Alistair M. Nevius, J.D.
March 20 2014
Forty-four countries issued a joint statement pledging their commitment to early adoption of the Organisation for Economic Co-operation and Development’s (OECD’s) common reporting standard on automatic exchange of information among countries for tax enforcement purposes.
The statement sets a September 2017 deadline for the first exchange of information.
The 44 countries include ten UK crown dependencies and overseas territories, some of which, such as Jersey, the Isle of Man, and Bermuda, are commonly regarded as tax havens. Liechtenstein is also one of the signers. Luxembourg, which reportedly was prepared to become an early adopter, but which also recently scuttled proposed EU legislation on automatic exchange of information, is not.
In the statement, the countries set out a timetable for implementation:
- January 1st 2016: New account opening procedures to record tax residence will be in place;
- December 31st 2016: Due-diligence procedures for identifying high-value pre-existing individual accounts (pre-existing accounts are those open on December 31st 2015; high-value accounts are those with a balance exceeding $1 million on the last day of the year);
- September 30th 2017: First exchange of information about new accounts and pre-existing individual high-value accounts;
- September 30th 2017 or 2018: First exchange of information about pre-existing individual low-value accounts and entity accounts,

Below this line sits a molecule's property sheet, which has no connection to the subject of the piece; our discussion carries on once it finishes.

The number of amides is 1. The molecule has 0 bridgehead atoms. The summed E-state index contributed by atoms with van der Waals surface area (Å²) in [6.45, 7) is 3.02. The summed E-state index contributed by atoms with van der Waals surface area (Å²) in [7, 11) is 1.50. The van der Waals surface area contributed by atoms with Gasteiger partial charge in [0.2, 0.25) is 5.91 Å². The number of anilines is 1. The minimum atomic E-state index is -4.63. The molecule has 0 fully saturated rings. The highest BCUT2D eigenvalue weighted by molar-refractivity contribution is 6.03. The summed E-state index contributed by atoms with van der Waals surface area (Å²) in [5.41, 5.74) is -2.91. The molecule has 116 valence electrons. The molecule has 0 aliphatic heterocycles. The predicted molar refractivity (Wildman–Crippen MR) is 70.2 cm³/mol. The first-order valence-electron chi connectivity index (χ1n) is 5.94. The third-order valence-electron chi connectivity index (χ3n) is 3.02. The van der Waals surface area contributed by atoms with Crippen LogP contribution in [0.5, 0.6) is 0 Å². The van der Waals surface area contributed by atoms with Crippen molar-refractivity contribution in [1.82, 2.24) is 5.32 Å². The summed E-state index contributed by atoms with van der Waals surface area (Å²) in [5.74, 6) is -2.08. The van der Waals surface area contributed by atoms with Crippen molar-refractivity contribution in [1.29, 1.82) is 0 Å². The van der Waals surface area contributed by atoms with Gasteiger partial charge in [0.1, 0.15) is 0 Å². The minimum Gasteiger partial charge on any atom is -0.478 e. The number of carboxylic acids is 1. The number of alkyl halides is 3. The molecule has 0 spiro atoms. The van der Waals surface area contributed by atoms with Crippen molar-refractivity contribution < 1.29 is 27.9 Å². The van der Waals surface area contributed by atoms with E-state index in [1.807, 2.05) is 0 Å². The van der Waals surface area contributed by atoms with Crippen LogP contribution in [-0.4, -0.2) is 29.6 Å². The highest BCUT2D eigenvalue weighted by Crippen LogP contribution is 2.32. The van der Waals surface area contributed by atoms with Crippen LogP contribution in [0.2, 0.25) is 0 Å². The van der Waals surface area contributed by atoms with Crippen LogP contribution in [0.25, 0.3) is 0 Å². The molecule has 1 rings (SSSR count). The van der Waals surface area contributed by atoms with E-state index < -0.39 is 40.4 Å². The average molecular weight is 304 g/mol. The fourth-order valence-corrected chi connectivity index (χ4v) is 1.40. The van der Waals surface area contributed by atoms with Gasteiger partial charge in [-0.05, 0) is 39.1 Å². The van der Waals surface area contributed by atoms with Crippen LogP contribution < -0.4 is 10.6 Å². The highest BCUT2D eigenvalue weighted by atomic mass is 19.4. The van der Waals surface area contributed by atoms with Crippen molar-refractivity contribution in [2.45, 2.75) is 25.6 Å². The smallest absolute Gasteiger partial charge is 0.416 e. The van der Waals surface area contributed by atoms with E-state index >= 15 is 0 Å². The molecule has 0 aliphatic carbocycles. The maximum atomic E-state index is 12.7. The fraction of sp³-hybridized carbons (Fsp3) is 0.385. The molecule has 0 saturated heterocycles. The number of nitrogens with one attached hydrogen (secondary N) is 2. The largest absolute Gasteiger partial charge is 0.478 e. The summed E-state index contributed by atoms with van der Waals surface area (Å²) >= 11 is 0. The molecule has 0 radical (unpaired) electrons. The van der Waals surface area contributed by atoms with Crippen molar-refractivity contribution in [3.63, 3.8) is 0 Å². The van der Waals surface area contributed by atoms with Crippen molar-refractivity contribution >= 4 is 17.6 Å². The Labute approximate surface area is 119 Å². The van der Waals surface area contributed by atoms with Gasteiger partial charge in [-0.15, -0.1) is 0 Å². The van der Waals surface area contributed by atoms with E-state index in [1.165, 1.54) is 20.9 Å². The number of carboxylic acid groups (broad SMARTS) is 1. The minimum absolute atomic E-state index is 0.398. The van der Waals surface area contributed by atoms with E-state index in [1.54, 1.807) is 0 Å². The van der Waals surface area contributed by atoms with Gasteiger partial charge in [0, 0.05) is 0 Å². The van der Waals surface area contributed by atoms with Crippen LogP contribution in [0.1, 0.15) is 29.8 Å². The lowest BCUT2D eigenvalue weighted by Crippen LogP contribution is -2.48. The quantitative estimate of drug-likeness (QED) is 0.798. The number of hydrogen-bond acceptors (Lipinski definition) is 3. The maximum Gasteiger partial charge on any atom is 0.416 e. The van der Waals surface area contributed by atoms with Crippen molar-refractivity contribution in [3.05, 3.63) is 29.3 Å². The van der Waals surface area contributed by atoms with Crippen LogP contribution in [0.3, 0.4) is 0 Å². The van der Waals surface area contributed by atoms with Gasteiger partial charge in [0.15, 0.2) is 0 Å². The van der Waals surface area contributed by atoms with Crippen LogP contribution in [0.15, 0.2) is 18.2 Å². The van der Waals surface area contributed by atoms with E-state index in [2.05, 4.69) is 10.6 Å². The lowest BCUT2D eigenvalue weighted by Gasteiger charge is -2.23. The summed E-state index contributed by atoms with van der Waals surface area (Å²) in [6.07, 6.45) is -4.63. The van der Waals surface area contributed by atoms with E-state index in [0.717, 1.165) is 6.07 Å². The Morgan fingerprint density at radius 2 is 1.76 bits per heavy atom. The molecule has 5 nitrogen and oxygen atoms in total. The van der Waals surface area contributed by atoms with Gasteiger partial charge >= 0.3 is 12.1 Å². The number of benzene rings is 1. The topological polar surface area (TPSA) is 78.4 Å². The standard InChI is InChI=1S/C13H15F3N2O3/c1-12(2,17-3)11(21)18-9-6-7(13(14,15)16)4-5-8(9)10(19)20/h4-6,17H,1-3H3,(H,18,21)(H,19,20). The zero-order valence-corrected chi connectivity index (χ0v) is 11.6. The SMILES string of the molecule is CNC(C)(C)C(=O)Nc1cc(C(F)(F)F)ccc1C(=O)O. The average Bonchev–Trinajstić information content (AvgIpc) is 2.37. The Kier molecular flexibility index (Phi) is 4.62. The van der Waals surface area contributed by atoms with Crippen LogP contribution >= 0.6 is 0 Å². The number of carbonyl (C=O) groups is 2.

- December 31st 2017: Due-diligence procedures for low-value pre-existing individual accounts and for entity accounts.
The OECD common reporting standard was issued in February. It provides for automatic exchange of financial account information among countries and contains due-diligence procedures for financial institutions to follow. The standard is designed to reduce costs for governments and financial institutions by ensuring that they do not have to deal with a variety of information-exchange standards in different countries.
The financial information to be reported under the standard includes investment income from interest, dividends and similar types of income. It also includes account balances and sales proceeds from financial assets. The financial institutions that are required to report include banks and custodians, brokers, certain investment vehicles and certain insurance companies.
—Alistair M. Nevius (firstname.lastname@example.org) is CGMA Magazine’s editor-in-chief, tax.